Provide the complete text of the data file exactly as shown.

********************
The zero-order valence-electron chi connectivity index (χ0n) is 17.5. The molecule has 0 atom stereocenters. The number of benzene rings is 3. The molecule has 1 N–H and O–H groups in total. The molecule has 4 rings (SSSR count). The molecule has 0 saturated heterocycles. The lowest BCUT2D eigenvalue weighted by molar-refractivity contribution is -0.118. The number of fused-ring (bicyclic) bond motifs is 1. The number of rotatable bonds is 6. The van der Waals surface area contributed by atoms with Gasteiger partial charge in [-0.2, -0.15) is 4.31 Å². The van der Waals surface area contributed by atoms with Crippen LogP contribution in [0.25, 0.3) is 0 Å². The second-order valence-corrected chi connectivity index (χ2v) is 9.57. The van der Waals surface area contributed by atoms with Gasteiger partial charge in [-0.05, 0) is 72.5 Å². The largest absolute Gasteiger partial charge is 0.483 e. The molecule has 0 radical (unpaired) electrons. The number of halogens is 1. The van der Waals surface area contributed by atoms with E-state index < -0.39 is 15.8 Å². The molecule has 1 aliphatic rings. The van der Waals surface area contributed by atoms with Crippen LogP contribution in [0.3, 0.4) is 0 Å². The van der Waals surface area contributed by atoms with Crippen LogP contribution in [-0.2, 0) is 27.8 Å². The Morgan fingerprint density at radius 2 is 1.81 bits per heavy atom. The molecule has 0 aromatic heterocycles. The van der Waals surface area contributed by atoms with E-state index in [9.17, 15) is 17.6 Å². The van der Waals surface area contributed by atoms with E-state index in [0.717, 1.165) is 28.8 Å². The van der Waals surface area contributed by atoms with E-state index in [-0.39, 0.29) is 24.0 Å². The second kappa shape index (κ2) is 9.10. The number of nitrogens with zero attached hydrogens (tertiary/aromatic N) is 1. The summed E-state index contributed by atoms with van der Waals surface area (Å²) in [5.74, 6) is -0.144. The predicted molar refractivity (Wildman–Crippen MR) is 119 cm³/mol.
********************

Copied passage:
The zero-order valence-electron chi connectivity index (χ0n) is 17.5. The molecule has 0 atom stereocenters. The number of benzene rings is 3. The molecule has 1 N–H and O–H groups in total. The molecule has 4 rings (SSSR count). The molecule has 0 saturated heterocycles. The lowest BCUT2D eigenvalue weighted by molar-refractivity contribution is -0.118. The number of fused-ring (bicyclic) bond motifs is 1. The number of rotatable bonds is 6. The van der Waals surface area contributed by atoms with Gasteiger partial charge in [-0.2, -0.15) is 4.31 Å². The van der Waals surface area contributed by atoms with Crippen LogP contribution in [0.25, 0.3) is 0 Å². The second-order valence-corrected chi connectivity index (χ2v) is 9.57. The van der Waals surface area contributed by atoms with Gasteiger partial charge in [-0.05, 0) is 72.5 Å². The largest absolute Gasteiger partial charge is 0.483 e. The molecule has 0 radical (unpaired) electrons. The number of halogens is 1. The van der Waals surface area contributed by atoms with E-state index < -0.39 is 15.8 Å². The molecule has 1 aliphatic rings. The van der Waals surface area contributed by atoms with Crippen LogP contribution in [0.3, 0.4) is 0 Å². The van der Waals surface area contributed by atoms with Crippen LogP contribution in [-0.2, 0) is 27.8 Å². The Morgan fingerprint density at radius 2 is 1.81 bits per heavy atom. The molecule has 0 aromatic heterocycles. The van der Waals surface area contributed by atoms with E-state index in [9.17, 15) is 17.6 Å². The van der Waals surface area contributed by atoms with E-state index in [0.717, 1.165) is 28.8 Å². The van der Waals surface area contributed by atoms with E-state index in [-0.39, 0.29) is 24.0 Å². The second kappa shape index (κ2) is 9.10. The number of nitrogens with zero attached hydrogens (tertiary/aromatic N) is 1. The summed E-state index contributed by atoms with van der Waals surface area (Å²) in [5.74, 6) is -0.144. The predicted molar refractivity (Wildman–Crippen MR) is 119 cm³/mol.